To some extent, that’s understandable when you consider the context of the sexual revolution. As I’ve noted before, this major social upheaval emerged in a perfect convergence of factors. First, contraception and modern medicine made exploring sex less risky. Second, a generation of young people that has grown up in the exceedingly uptight 1950s rebelled.

Regardless of how you may feel about the sexual revolution now, it’s easy to understand why it happened when you look at the circumstances. A generation saw the state of sex in society and were not satisfied with it. As such, they sought change. Moreover, they sought radical change and not just in the classic hippie sort of way.

It wasn’t just about unmarried men and women having sex just to enjoy it and not make grandkids for their parents. The sexual revolution dared to explore and undermine taboos about homosexuality, monogamy, and gender roles. To some extent, the sexual revolution helped facilitate a new era of feminism that pushed for greater gender equality.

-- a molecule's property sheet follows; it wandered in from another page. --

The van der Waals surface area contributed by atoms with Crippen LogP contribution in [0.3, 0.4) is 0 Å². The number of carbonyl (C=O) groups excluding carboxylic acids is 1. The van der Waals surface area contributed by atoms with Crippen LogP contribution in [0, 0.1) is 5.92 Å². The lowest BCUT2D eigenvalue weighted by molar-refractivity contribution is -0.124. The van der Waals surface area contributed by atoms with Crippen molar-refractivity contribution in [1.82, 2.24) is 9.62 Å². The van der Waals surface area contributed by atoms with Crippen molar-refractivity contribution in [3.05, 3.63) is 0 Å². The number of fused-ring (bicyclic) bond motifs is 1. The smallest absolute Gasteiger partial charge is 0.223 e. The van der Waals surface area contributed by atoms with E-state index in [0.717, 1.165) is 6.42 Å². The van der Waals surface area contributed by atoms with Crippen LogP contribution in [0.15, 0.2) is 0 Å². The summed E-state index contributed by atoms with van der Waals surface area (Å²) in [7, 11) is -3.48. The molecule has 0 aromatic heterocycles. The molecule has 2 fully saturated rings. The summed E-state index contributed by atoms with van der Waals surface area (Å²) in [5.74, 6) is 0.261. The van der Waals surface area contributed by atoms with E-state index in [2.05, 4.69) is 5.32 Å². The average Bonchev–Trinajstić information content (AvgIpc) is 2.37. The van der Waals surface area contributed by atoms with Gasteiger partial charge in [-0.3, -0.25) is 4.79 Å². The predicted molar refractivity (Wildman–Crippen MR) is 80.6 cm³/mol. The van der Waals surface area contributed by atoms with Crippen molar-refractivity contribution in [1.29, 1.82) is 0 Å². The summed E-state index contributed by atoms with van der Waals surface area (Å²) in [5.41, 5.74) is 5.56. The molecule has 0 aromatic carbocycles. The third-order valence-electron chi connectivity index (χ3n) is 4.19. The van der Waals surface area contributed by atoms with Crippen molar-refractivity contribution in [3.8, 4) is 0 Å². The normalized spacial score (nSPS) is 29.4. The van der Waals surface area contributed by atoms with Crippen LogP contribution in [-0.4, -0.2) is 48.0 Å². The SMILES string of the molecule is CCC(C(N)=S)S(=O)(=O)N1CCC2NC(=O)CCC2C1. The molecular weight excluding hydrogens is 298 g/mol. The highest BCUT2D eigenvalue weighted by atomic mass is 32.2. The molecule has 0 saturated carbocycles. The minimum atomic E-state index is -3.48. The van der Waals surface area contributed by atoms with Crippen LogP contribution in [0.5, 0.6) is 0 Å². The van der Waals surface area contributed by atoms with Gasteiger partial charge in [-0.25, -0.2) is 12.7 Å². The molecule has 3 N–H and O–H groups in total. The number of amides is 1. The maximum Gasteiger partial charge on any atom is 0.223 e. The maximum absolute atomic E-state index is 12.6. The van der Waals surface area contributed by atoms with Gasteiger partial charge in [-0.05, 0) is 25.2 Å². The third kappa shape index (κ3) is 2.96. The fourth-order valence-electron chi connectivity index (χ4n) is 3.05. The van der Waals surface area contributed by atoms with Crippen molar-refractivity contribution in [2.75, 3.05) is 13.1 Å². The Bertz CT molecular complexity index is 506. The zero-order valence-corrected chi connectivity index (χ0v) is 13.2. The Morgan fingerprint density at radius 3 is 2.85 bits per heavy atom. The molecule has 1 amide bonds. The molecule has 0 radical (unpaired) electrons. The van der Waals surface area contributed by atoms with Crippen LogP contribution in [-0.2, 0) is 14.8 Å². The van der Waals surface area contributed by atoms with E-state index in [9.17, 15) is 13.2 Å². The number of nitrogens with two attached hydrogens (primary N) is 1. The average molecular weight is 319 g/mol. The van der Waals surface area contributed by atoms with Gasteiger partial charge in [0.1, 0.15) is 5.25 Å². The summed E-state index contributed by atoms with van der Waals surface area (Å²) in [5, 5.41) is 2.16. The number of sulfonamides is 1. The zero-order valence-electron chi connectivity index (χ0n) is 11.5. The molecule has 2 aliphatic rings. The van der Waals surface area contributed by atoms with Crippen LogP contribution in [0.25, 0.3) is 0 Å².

While I know feminism has some controversial connotations these days, the brand of feminism that emerged during the sexual revolution is one that I think most would support in 2018. They helped push for some of the legal protections and educational opportunities that have helped multiple generations of women and men alike.

Moreover, and most importantly to the gender issues of today, the sexual revolution attempted to normalize discussions and depictions of sexuality in general. One could argue that was the most critical aspect of the revolution, beyond the hippies and free love. After all, it’s next to impossible to have a meaningful discussion about anything if the topic is so taboo.